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The Year of Plant Health

Ben Raskin, Soil Association’s head of horticulture, shares tips on how to grow healthy plants
Katie Hill - Editor-in-Chief, My Green Pod
The Year of Plant Health

This article first appeared in our Health Revolution issue of My Green Pod Magazine, distributed with The Guardian on 24 July 2020. Click here to subscribe to our digital edition and get each issue delivered straight to your inbox

As a horticulturalist I am always pleased to see plants getting some limelight. It’s five years since the Year of Soils, and that focus did indeed help to invigorate discussions about soil.

In the UK, at least, it helped to reframe the debate around how we support farmers to protect our environment while producing food. 2020, the UN’s Year of Plant Health, could do the same for plants.

Breeding for diversity

If I wanted to grow a healthy plant I’d want to start with the right genetics; there’s no point trying to grow a weak plant or one unsuited to our climate.

Finding a good variety that can withstand the most common diseases – such as scab in apples or black spot in roses – is vital.
As our climate becomes less predictable it becomes harder to breed for specific beneficial traits, so for vegetables we should be focusing on breeding for diversity.

Open-pollinated varieties have a wider range of traits than F1 hybrids (the first filial generation of offspring of distinctly different parental types) or GM varieties, and can offer a better chance of plants surviving a range of different challenges.

Assuming you have the right variety, you’ll also want to make sure it’s not infected with something that you will never get rid of.

Introducing infections

A big part of the UN’s plant health campaign is around maintaining phytosanitary standards when selling and buying plants. The devastation we are now seeing in our ash trees is testament to what can happen when we get things wrong.

While we are promoting tree planting to help climate change, particularly in agroforestry systems, we do need to make sure that we are not introducing infected trees from around the world.

I got quite excited by a conversation I had at the Oxford Real Farming Conference about sowing tree seeds in a woodchip mulch. This means we can harvest locally sourced seeds, and potentially reduce the plastic from all the tree guards.

Healthy plants and environments

Having a clean, healthy plant is no good however if you put it in the wrong environment or in poor soil. So the next crucial bit is how you care for your plants.

Keeping a plant healthy does not need to mean eliminating pests and diseases, or trying to create a sterile weed-free environment. It should be about giving a plant the vitality and strength it needs to withstand disease.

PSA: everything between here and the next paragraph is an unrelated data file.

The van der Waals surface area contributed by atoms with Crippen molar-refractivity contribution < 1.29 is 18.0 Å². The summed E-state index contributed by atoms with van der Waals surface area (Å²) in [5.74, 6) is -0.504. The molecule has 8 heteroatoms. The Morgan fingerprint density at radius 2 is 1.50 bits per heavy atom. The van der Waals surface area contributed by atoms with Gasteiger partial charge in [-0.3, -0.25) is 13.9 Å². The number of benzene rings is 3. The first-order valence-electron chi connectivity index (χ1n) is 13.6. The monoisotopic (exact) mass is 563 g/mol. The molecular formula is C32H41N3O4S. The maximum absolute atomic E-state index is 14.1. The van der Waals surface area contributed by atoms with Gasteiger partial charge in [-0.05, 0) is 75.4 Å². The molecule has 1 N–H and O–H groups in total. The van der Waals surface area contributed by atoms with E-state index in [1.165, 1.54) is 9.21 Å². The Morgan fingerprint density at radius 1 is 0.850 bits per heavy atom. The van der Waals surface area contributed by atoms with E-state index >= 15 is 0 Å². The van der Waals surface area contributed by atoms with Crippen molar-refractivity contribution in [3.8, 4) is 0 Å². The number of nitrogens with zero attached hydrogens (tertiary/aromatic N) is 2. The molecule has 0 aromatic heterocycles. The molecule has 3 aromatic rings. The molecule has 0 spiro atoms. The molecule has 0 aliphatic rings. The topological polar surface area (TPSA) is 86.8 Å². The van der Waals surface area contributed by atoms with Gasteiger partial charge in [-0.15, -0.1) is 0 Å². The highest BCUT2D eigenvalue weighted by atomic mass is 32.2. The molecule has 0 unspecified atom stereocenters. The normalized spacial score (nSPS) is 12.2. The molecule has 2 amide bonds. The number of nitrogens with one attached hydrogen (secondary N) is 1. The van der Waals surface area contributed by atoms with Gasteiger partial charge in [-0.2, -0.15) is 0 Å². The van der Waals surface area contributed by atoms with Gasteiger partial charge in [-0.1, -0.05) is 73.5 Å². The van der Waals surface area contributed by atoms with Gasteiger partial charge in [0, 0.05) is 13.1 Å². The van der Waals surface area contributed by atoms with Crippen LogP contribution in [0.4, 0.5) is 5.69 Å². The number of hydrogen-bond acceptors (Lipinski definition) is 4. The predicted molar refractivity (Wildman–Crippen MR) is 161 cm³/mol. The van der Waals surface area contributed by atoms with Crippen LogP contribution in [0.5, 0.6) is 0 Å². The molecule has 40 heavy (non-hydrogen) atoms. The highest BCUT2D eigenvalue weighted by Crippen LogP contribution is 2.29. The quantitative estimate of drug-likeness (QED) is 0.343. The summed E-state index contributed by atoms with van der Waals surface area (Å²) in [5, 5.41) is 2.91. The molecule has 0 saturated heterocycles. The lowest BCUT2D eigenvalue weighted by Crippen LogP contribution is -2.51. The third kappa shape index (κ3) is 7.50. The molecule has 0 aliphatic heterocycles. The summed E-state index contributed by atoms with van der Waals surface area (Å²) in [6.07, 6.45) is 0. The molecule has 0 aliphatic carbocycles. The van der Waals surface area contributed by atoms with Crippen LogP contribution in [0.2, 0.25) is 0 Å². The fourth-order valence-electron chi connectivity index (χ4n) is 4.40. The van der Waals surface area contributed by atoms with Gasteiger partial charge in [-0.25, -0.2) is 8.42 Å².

I have often seen one weak plant in a field covered with a pest or ravaged with disease while those stronger plants around it appear untouched.

Keeping our soils healthy and our biodiversity intact are the most powerful tools for anyone who wants to ensure healthy plants.

Where to buy plants

Where you buy your plants from is important. It is easy to get tempted by discounts and attractive offers at major retailers, but these plants are not always the best option.

A plant that has been stressed – usually by underwatering, but sometimes by extremes of temperature – may not thrive once planted.

If you can, buy your plants from reputable plant raisers. If you don’t have one locally, look online – there are loads of great nurseries selling organic plants and unusual varieties. Many plants travel fine provided they are unpacked quickly on arrival. This is also a great way to support independent businesses.

For imported plants, check that the plant and nursery have gone through the right health checks – this is particularly important for trees.

Keeping your plants healthy

I don’t always manage to plant my new purchases promptly; if you are the same, make sure you look after them – and especially keep them watered – until you can get them in the ground.

If you are not quite ready to pop them into their final position, then you can pot them on in a slightly bigger pot to keep them happy temporarily.

If you are buying seeds then look out for open-pollinated varieties; there are suppliers in the UK and beyond, many of which are also organically certified. Tamar Organic, Biodynamic Seed Cooperative and Real Seeds are three great options.

If you want to take it to the next level, you can start saving your own seed for a locally adapted strain of flower or vegetable.

And of course, as always, feeding the soil to keep it healthy is key – compost, or well-composted manure or woodchip, are great ways to build your soil’s organic matter and health.

Investing in horticulture

The final piece in the jigsaw is the protection of plants, yet for too long there has been underinvestment
in horticulture.

Despite its impressive economic record – bringing in 25% of the revenue from land-based industries despite only taking up 4% of the land – horticulture still can’t shake off its image of being for people who have failed at school.

Though I have worked with many talented growers who found their niche after being failed by our education system, horticulture also attracts ‘second careerers’ like myself.

Without proper investment in attracting and training the best individuals, it will not be possible to achieve ‘plant health’.

Despite the current government’s apparent lack of interest in farming, we need to grow more of our own food and we need lots of new growers to make this happen.

Let’s hope the Year of Plant Health can help to change the conversation.

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